World Pork Trade Overview - October 2009

By USDA Foreign Agricultural Service - This article provides a forecast for 2010, in which an economic recovery is expected to bolster world meat trade.
calendar icon 27 October 2009
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2010 Forecast: Economic Recovery Bolsters World Meat Trade

Economic recovery in 2010 will help stimulate improved demand for meat and poultry.

Beef and pork exports are forecast up one and three per cent, respectively. Whereas improved demand for beef is expected worldwide, the boost in pork will generally be concentrated in North America. Brazil, the only key beef producer with excess supplies, is expected as the principal beneficiary of increased demand. However, both Brazil and the United States will be able to take advantage of the rise in pork.

Broiler and turkey meat exports are forecast two and four per cent higher, respectively. Brazil will be the primary supplier as it focuses on growth to non-traditional markets. The United States faces a decline in broiler shipments on weak demand in major markets but modest growth is expected for turkey.

Pork: 2010 Forecast Overview

Global pork production forecast up two per cent to 101.9 million tons

China is the driving force behind global production growth in 2010. Excluding China, production is fractionally lower, as contraction in the United States, Canada and the EU slightly offsets gains in Brazil, Russia and the Ukraine.

China: Production is again forecast higher, up four per cent to 50.3 million tons. Expansion is fueled by government sow subsidies and improved animal disease control notably for Porcine Reproductive and Respiratory Syndrome (PRRS).

United States: Higher feed prices and relatively weak hog prices over the past two years results in a forecast of slightly lower production (two per cent) as producers reduce herds.

Canada: Production is forecast to fall to the lowest level for nine years, plunging seven per cent to 1.7 million tons. A shrinking swine herd, as the industry faces a third consecutive year of low returns, will translate to lower pork production.

Brazil: Production is forecast up four per cent, bolstered by strong domestic demand, with pork prices competitive with beef, and growth in the export market.

Russia: Moderate growth is expected as government subsidies continue to stimulate investments in the pork industry. Producers are supported by more efficient operations, better swine genetics, and expected lower feed prices. Production is forecast four per cent higher at nearly 2.3 million tons.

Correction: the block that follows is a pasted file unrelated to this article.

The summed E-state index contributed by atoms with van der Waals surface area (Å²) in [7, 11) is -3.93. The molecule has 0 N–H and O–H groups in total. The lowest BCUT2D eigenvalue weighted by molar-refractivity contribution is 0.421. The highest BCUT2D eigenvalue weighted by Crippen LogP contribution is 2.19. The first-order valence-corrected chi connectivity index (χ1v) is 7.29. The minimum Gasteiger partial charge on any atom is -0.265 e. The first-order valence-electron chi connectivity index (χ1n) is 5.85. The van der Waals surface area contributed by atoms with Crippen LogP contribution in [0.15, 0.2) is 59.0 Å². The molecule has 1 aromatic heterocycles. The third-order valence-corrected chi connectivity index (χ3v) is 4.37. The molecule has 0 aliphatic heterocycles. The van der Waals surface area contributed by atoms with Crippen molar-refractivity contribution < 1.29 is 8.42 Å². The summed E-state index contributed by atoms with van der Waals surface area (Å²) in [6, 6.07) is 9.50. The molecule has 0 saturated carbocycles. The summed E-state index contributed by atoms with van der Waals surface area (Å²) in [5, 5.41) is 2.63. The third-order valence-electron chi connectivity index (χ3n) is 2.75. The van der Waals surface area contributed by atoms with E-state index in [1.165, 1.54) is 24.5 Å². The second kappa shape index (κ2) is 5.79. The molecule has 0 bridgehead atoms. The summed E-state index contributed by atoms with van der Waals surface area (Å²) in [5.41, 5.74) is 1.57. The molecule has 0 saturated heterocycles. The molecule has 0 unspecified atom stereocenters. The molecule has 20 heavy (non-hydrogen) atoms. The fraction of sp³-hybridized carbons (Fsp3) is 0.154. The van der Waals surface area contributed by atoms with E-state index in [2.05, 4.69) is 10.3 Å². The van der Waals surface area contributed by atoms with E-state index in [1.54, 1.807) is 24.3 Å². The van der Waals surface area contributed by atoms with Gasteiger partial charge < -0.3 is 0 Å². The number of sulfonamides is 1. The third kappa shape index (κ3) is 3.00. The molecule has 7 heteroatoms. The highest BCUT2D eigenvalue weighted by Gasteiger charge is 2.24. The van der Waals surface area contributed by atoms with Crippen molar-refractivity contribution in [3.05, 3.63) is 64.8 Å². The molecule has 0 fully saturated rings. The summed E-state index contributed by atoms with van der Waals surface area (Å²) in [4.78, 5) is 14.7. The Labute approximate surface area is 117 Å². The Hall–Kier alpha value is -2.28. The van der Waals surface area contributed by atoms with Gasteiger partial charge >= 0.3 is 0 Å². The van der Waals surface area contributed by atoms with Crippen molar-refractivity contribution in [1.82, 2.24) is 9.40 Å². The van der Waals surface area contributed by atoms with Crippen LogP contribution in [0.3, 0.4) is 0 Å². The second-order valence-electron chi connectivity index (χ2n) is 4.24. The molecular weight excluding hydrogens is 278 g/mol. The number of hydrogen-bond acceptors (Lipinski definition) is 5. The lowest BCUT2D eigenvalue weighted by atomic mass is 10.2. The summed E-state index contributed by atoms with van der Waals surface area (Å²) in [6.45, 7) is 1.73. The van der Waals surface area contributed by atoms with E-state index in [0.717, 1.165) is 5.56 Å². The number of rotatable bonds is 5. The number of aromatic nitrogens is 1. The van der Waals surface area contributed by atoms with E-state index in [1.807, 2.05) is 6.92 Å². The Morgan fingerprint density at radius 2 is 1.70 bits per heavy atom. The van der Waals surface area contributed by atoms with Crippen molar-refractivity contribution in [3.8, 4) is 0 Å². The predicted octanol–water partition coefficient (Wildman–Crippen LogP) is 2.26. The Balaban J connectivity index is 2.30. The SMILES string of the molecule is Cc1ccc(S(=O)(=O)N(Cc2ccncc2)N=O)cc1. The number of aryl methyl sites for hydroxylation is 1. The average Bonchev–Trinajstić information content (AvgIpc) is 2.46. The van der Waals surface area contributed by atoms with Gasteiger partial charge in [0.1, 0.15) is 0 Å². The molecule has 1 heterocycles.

Exports: Up slightly, resuming longer term growth trend

Exports, primarily from the United States and Brazil, are forecast up three per cent to 5.6 million tons as exporters are optimistic about growth in the world economy in 2010 and expect demand from major markets to strengthen.

United States: Moderate gains are expected as US shipments to major markets are expected to strengthen with improved economic conditions, a weaker dollar and competitive prices. Reliance on export markets rises slightly as 20 per cent of US production is exported.

Brazil: Growth is expected to new markets, while demand remains from traditional markets.

EU-27 and Canada: Exports are forecast down four and three per cent, respectively, as lower production reduces exportable supplies.

Imports: Slight recovery due to North American growth

North American imports are forecast to increase more rapidly than most other major importing regions as global imports rise two per cent to 5.4 million tons.

Canada: Imports are forecast to jump 18 per cent due to a stronger Canadian dollar and firm demand for high quality fresh cuts at a time when domestic pork production continues to decline.

Mexico: Imports forecast up three per cent as demand remains firm.

United States: Imports forecast up five per cent on tight supplies expected due to lower domestic production and greater exports.

South Korea: A stronger economy and Korean won are forecast to bolster imports up, seven per cent.

Ukraine: A currency devaluation and continued economic weakness are expected adversely affect imports, forecast 17 per cent lower.

China: Imports, which account for a negligible amount of consumption, are expected to fall 20 per cent to 120,000 tons, as abundant local supplies dampen import demand.

Further Reading

- You can view the full report by clicking here.

October 2009
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